We Rule by Prayer
In Psalm 110:1-4, David painted a picture of Christ reigning as King and Priest together with His believing people. Every detail of the scene is significant and merits our careful attention. The inspired language and imagery David uses must be interpreted by reference to other related passages of Scripture.
In the first verse, we have the revelation of Christ as King, enthroned at the Father’s right hand: “The LORD said to my Lord, Sit at my right hand, until I make your enemies your footstool.” No other verse of the Old Testament is quoted more often in the New Testament than this. In three of the gospels, Jesus quoted the words of David and applied them to Himself (Matthew 22:44; Mark 12:36; Luke 20:42-43). They were likewise applied to Jesus by Peter in his sermon on the Day of Pentecost (Acts 2:34-35). The truth of Christ’s kingship is similarly presented by David in Psalm 2:6, where the Father declares: “Yet have I set my king upon my holy hill of Zion.”
In verse 4 of Psalm 110, David’s picture is completed by the revelation of Christ as Priest: “The LORD has sworn, and will not repent, You are a priest for ever after ‘he order of Melchizedek.”
The whole teaching of the epistle to the Hebrews concerning Christ’s high priesthood is based on this verse of Psalm 110. The writer of Hebrews stressed that in Melchizedek there was the union of the two functions of kingship and priesthood. Melchizedek was “priest of the most high God.” In addition, he was, by the very meaning of his name, “King of righteousness, and after that also King of Salem, which is, King of peace” (Hebrews 7:1-2). Such is the double ministry that Christ now exercises at the Father’s right hand. As King, He rules. As Priest, He intercedes: “He ever lives to make intercession” (Hebrews 7:25).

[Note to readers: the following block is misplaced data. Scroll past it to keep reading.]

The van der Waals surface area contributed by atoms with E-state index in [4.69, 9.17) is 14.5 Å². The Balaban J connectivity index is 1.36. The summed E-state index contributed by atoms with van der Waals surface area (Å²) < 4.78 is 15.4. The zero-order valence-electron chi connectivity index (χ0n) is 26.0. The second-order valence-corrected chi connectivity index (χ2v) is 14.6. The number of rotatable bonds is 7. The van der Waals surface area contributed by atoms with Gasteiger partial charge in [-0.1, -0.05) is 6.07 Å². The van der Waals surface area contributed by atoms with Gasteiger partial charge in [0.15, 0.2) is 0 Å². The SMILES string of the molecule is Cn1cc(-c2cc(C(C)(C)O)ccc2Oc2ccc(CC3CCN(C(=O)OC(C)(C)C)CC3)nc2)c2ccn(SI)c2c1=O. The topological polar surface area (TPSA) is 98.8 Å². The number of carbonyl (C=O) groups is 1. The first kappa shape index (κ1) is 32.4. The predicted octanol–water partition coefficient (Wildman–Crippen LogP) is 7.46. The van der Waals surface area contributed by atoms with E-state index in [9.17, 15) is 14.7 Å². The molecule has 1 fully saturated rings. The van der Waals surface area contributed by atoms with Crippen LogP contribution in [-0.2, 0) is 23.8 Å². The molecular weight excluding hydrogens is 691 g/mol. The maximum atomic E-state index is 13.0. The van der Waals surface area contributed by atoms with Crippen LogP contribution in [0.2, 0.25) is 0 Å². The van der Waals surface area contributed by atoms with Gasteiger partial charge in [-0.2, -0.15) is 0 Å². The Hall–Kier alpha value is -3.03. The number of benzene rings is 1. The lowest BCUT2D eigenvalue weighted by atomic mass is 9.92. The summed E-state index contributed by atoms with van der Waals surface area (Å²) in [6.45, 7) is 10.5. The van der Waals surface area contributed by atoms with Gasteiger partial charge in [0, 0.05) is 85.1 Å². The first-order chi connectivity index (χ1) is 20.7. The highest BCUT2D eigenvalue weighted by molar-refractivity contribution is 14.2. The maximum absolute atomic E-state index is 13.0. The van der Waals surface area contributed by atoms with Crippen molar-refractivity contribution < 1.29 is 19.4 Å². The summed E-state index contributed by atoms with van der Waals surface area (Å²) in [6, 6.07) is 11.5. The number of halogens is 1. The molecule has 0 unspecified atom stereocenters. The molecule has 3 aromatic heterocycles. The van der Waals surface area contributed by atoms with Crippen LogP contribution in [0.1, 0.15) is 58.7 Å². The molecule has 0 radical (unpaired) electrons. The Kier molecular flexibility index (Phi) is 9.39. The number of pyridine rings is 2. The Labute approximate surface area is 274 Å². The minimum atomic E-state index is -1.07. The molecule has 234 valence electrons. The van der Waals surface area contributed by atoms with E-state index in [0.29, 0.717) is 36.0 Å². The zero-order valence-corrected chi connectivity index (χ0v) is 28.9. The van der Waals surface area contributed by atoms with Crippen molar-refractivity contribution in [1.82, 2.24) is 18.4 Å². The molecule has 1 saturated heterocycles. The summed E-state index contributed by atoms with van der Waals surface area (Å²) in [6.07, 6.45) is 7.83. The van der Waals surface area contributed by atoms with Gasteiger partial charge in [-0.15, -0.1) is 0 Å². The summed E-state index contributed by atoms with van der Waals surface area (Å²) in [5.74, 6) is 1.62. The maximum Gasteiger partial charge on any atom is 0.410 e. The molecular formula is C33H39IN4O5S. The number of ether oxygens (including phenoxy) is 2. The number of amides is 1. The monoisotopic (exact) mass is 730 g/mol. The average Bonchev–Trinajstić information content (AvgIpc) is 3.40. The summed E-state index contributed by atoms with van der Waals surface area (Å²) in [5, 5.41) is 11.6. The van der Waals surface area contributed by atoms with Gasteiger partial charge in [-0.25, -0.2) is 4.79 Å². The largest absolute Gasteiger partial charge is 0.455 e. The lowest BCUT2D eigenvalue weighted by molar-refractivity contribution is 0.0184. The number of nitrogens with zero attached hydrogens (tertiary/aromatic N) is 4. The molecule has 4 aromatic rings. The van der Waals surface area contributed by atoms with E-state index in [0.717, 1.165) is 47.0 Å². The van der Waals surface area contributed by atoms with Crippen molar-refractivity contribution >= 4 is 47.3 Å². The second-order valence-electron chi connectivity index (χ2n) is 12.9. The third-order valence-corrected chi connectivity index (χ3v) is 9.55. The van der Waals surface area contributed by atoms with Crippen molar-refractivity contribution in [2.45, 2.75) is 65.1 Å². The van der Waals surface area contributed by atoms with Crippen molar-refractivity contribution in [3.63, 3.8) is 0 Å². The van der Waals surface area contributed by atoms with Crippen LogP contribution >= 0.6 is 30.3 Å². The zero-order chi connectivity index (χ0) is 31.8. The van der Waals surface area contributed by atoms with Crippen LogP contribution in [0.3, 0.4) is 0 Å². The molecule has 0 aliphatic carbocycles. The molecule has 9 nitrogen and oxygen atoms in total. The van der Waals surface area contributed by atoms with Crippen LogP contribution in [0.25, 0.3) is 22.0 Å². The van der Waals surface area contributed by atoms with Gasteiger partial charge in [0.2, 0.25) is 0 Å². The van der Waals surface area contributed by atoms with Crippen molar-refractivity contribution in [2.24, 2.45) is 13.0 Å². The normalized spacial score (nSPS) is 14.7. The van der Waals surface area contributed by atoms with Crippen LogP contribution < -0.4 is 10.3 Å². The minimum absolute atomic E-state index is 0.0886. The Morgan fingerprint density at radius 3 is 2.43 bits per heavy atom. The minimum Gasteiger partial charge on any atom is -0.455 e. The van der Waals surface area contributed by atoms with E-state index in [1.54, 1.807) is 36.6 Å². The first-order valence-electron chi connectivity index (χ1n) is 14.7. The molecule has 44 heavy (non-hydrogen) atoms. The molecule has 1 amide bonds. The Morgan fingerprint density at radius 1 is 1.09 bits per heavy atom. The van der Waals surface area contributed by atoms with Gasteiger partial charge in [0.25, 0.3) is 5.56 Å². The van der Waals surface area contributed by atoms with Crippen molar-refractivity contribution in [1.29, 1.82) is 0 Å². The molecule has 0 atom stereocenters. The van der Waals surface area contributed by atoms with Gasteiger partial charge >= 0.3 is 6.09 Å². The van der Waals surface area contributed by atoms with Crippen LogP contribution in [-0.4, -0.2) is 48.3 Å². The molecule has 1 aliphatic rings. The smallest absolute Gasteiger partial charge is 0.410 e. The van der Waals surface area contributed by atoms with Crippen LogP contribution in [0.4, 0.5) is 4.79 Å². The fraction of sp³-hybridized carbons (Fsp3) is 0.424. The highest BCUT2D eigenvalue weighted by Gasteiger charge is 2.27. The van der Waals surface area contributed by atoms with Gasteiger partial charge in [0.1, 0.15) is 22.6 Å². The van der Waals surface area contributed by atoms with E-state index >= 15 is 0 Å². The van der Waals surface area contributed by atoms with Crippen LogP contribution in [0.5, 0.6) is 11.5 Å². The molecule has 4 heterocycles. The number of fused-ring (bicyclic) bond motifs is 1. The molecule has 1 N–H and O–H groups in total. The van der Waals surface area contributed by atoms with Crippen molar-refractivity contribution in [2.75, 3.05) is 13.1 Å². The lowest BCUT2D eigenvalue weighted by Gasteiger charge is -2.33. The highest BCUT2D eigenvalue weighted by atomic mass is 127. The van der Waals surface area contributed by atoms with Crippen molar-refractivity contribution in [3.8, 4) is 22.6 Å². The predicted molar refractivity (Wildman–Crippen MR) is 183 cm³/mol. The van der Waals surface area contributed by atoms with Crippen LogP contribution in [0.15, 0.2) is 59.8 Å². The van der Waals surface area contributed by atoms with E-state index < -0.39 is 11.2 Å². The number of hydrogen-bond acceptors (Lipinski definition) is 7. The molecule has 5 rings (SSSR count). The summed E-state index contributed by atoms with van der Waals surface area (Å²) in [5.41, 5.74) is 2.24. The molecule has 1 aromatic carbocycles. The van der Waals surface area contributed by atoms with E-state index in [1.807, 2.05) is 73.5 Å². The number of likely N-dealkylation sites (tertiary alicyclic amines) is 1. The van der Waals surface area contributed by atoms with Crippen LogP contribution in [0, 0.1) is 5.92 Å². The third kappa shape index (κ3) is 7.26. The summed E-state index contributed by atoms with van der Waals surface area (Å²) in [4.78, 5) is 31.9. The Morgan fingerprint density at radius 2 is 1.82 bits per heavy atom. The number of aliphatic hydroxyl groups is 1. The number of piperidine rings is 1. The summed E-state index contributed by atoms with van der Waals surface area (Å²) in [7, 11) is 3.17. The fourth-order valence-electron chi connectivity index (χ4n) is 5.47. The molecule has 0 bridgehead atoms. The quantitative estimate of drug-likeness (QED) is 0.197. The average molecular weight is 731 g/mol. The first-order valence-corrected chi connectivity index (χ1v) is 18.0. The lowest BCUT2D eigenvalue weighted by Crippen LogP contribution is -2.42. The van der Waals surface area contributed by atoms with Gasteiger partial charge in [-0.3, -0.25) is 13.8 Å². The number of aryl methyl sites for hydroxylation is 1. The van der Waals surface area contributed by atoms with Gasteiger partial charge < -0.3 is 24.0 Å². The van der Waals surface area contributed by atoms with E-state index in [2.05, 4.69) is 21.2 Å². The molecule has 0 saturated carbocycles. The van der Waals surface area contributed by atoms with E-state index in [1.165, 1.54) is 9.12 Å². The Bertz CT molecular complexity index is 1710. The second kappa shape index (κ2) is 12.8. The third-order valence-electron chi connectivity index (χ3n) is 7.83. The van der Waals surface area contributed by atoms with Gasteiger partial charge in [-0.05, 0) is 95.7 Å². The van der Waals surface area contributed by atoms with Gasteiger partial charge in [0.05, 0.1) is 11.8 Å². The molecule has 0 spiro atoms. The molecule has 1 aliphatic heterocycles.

Verse 2 of Psalm 110 describes the way in which Christ’s kingly authority is exercised: “The LORD shall send the rod of your strength out of Zion: rule in the midst of your enemies.” This is the situation in the world today. The enemies of Christ have not been finally subdued, but are still actively at work, opposing His rule and His kingdom. However, Christ has been exalted and given authority over them all. Thus He rules now “in the midst of [His] enemies.”
David spoke of “the rod of your strength.” It is by this that Christ rules. The “rod” in Scripture is the mark of a ruler’s authority. When Moses stretched out his rod, the plagues of God came upon Egypt, and later the waters of the Red Sea parted before Israel. (See Exodus 7-14.) high priest and head over the tribe of Levi, Aaron had a rod on which his name was inscribed. (See Numbers 17:3.) The same applies to Christ. His authority is made effective by the use of His name.
In the scene painted by David, the rod is not etched forth by Christ’s own hand, but is sent forth “out of Zion.” All through Scripture, Zion denotes the place of assembly of God’s people. Speaking to Christians, the writer of Hebrews says: “But you have come to Mount Sion … to the general assembly and church of the firstborn, which are [enrolled] in heaven” (Hebrews 12:22—23). By right of our heavenly citizenship, we take our place in this assembly that is gathered in Zion.